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Posts in "Ill.-12"
September 3, 2014
DU QUOIN, Ill. — With more than 19 years under his belt as an Illinois legislator, state Rep. Mike Bost has seen it all on the campaign trail.
At a mid-August campaign stop, the Republican taking on Democratic Rep. Bill Enyart, one of the most vulnerable members of Congress, dished on door-knocking memories as he sipped a beer at the St. Nicholas Brewing Company. It’s a new craft beer joint here in a farming town of some 6,000 people, connected to Chicago and Carbondale via Amtrak’s Saluki train, and in the heart of the swingy 12th District.
Bost leaned over to an aide, smirking. “I’m going to tell her about walking precincts with my wife in Belleville,” he said, before relaying the tale of finding a pool of blood in a driveway and missing a fatal stabbing by just hours.
While he survived that experience, Bost admits his challenge this cycle may be the greatest he’s staked yet. But it’s one national Republicans are increasingly optimistic about.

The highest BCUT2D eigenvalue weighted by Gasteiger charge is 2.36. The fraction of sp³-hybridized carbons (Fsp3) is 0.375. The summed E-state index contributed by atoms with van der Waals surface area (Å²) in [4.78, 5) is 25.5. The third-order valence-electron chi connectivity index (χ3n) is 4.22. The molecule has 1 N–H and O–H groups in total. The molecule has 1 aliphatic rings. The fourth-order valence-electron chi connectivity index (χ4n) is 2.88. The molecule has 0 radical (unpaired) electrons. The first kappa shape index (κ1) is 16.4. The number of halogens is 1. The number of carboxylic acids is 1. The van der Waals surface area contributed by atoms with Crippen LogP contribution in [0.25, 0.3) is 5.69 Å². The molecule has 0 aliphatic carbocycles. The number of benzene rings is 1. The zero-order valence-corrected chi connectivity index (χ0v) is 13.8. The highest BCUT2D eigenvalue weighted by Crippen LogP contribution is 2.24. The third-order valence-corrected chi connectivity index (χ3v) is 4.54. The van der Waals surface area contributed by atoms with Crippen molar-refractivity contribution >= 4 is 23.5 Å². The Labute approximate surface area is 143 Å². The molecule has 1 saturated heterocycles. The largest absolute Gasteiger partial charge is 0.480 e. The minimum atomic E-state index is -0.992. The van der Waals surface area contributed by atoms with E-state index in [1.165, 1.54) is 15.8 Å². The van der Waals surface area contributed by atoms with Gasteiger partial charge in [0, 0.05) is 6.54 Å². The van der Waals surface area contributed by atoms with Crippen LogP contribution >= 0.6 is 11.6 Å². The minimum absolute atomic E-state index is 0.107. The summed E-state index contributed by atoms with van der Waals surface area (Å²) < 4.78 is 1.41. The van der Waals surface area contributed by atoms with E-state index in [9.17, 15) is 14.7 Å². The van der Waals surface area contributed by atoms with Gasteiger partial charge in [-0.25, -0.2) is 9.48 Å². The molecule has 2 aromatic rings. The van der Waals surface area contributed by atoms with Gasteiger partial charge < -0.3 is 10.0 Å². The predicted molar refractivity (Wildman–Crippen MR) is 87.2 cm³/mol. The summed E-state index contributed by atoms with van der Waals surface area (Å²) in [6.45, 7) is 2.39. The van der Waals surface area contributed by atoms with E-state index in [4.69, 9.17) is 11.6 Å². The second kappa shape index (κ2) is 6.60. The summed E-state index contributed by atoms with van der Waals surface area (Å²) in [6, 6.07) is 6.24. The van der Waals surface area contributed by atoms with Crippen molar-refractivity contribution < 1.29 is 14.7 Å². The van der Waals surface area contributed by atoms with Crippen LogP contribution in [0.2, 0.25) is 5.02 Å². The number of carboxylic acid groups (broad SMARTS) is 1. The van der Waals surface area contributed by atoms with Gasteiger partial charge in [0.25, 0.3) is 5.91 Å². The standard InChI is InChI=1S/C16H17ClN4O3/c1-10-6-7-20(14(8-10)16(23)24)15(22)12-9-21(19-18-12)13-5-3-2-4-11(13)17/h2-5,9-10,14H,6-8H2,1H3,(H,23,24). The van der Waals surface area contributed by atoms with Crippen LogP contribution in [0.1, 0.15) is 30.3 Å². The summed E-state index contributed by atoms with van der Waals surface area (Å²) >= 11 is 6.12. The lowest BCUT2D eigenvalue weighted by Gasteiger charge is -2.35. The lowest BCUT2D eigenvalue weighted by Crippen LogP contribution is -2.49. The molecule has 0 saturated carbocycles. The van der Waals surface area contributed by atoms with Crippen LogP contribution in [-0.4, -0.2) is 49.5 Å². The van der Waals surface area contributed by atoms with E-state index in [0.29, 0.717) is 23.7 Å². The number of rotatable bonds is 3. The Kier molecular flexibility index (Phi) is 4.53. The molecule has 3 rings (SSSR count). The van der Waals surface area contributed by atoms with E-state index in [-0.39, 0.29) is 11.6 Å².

Welcome to the general election: Labor Day has passed, nearly every primary has finished, and Roll Call has revised its monthly list of the 10 most vulnerable House members.
Since this feature last published in August, Rep. Kerry Bentivolio, R-Mich., lost his primary by a wide margin, while Rep. Scott DesJarlais, R-Tenn., barely survived his, defeating his primary foe by 38 votes.
That opened up two spots in the Top 10 — and there are a plethora of choices this cycle to fill their spots, plus more honorable mentions below.
House Democrats must net 17 seats to win the majority. But most of the names below are Democrats, symbolic of a cycle increasingly favorable to Republicans.
For now, here are the 10 most vulnerable House members in alphabetical order:
August 20, 2014
SPRINGFIELD, Ill. — The national political tide isn’t looking good for Democrats, but in Illinois this November, down-ballot candidates have an even bigger problem: the drag of Gov. Pat Quinn.
The Land of Lincoln is a hotbed of political activity this cycle, with Democrats defending three freshmen House incumbents and looking to pick-off one more — Republican Rep. Rodney Davis in the ultra-competitive 13th District.
All but one of those races take place outside of Chicago’s Cook County — the last bastion of support for Quinn and one of just three counties he carried in the state when he narrowly won the role in 2010. That geography is bad news for Democrats looking to tamp down losses in the midterms.